2. Behaviours change messaging during toilet construction stage should address deeper self perception barriers if any(low caste and class self perception barriers : that we have a low quality life that we deserve as our fate). These explain why an individual or a community does not feel the need to build and use toilets and instead choses open defecation. These deeper self perception barriers to usage should be addressed in behaviour change messaging - that we use toilets because we are proud of ourselves, the manual labour we perform has a social value and hence we value our lives and will use toilets to ensure hygiene. Simply talking down to people, making fun of them or aggressively asking them to use toilets , will not work. People know the benefits of toilet usage.

3. In remote and tribal areas where caste divisions are not obvious, there deeper self perception barriers are in the form of - a lack of aspiration to improve the standard of loving. This needs to be the target of behaviour change communication. That using toilets will ensure - safety from natural causes(snake and mosquito bites, falling, injury), convenience and comfort(old age, pregnant, sick people). So even if my aspiration for an improved standard of living are not met by a toilet, atleast using a toilet will protect me from falling further. The key message needs to be communicated in BCC messaging.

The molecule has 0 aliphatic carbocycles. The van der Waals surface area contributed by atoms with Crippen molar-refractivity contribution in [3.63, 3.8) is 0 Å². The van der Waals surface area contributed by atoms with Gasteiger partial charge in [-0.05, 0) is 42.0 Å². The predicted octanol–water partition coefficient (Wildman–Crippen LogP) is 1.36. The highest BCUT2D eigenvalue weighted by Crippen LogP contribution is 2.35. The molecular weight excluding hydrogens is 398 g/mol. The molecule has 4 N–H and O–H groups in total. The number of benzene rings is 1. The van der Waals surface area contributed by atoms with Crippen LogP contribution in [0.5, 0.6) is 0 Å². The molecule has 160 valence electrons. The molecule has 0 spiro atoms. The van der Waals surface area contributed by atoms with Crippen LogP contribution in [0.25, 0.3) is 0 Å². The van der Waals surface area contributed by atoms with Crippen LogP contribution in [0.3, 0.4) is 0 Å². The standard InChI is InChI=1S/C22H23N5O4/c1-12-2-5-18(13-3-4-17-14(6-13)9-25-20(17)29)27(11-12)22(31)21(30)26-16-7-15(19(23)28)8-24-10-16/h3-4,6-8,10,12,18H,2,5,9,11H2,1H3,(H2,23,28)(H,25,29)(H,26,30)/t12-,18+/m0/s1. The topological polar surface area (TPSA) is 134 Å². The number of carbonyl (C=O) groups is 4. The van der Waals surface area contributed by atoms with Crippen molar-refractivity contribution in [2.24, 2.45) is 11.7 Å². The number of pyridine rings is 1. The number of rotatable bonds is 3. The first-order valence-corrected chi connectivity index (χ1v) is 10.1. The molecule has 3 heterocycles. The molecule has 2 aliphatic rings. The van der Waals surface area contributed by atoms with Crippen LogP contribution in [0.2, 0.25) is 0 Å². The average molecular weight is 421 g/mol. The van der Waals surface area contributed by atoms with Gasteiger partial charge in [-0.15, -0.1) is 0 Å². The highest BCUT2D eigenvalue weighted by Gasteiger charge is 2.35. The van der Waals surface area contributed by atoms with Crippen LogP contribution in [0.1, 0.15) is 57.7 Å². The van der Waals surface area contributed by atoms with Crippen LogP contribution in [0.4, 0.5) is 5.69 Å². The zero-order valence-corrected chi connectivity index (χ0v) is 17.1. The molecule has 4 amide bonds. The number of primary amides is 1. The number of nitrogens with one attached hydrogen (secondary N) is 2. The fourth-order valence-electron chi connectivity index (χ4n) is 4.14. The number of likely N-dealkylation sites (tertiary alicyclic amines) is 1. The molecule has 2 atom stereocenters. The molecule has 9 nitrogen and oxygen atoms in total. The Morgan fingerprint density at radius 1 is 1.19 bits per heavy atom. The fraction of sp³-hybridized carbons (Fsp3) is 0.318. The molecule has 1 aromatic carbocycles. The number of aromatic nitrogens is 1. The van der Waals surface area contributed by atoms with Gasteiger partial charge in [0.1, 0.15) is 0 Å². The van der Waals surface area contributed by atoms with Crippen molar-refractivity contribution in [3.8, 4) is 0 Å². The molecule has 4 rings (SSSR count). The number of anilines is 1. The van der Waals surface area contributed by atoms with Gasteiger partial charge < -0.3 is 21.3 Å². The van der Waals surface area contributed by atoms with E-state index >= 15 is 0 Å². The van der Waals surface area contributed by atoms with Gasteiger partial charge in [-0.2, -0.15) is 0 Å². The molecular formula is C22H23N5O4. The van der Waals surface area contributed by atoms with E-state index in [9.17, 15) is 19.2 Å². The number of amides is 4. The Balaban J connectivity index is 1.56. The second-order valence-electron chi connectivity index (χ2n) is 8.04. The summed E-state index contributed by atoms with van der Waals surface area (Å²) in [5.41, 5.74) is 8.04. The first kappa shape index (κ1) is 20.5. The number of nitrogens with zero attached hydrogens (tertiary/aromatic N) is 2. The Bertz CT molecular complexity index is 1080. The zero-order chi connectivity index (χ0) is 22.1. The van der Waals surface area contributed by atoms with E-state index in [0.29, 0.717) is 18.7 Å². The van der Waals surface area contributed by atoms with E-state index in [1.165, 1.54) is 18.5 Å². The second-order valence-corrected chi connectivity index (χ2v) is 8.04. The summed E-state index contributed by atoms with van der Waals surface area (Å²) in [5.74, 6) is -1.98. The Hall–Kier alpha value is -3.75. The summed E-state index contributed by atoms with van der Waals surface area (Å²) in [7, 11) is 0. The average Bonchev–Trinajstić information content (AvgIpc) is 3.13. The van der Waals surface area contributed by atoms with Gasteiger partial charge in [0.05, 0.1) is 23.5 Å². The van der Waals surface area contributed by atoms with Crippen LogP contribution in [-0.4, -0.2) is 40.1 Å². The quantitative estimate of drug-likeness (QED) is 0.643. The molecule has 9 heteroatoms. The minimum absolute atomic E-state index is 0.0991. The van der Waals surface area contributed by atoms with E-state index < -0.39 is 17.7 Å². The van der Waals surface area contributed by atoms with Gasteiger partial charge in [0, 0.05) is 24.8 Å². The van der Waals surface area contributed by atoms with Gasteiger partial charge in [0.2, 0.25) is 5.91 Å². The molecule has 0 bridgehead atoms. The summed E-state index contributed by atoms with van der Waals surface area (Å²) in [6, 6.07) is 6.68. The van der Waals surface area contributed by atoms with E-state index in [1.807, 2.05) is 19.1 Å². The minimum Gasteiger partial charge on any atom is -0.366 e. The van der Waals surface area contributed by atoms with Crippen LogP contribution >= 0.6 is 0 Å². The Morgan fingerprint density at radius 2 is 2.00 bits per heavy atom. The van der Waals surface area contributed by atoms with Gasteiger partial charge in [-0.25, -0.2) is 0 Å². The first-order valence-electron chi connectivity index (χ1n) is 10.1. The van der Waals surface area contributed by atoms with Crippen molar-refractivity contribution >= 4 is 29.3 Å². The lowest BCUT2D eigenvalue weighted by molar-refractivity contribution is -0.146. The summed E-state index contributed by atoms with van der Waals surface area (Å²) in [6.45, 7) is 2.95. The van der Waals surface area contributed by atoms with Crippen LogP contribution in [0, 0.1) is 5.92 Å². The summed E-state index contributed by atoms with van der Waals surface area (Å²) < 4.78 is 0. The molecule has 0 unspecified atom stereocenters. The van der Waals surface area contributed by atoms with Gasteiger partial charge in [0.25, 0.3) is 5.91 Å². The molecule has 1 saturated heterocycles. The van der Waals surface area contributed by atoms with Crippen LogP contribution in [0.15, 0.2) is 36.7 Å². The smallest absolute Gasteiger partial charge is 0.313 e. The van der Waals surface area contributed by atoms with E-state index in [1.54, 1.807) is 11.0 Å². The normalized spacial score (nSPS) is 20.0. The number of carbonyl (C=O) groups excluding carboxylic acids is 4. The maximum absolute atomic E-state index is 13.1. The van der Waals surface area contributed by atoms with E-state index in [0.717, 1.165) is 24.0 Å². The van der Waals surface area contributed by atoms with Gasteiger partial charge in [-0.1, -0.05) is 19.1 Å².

These suggestion are based on the primary research undertaken by India WASH Forum on BCC
scbp.niua.org/content/sanitation-behaviour-change-research-2016

Depinder Kapur is a senior Development and WASH expert and is currently leading the Sanitation Capacity Building Platform of National Institute of Urban Affairs in New Delhi. He has worked with AKRSP, SPWD, CARE(Director NRM), Oxfam(Program & Advocacy Director), WaterAid India(Country Head) and WSSCC(National Coordinator). Also has 5 years of work experience as a consultant with UNICEF, FAO, WSSCC, FES and World Bank. Principal Trustee of India WASH Forum and part of a Citizens Initiative on Right to Water and Sanitation. Also worked with Ministry of Urban Development for the Clean India...
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  • pkjha
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Re: ODF+, ODF++ and sustainability of sanitation

Dear All
I have some following suggestions: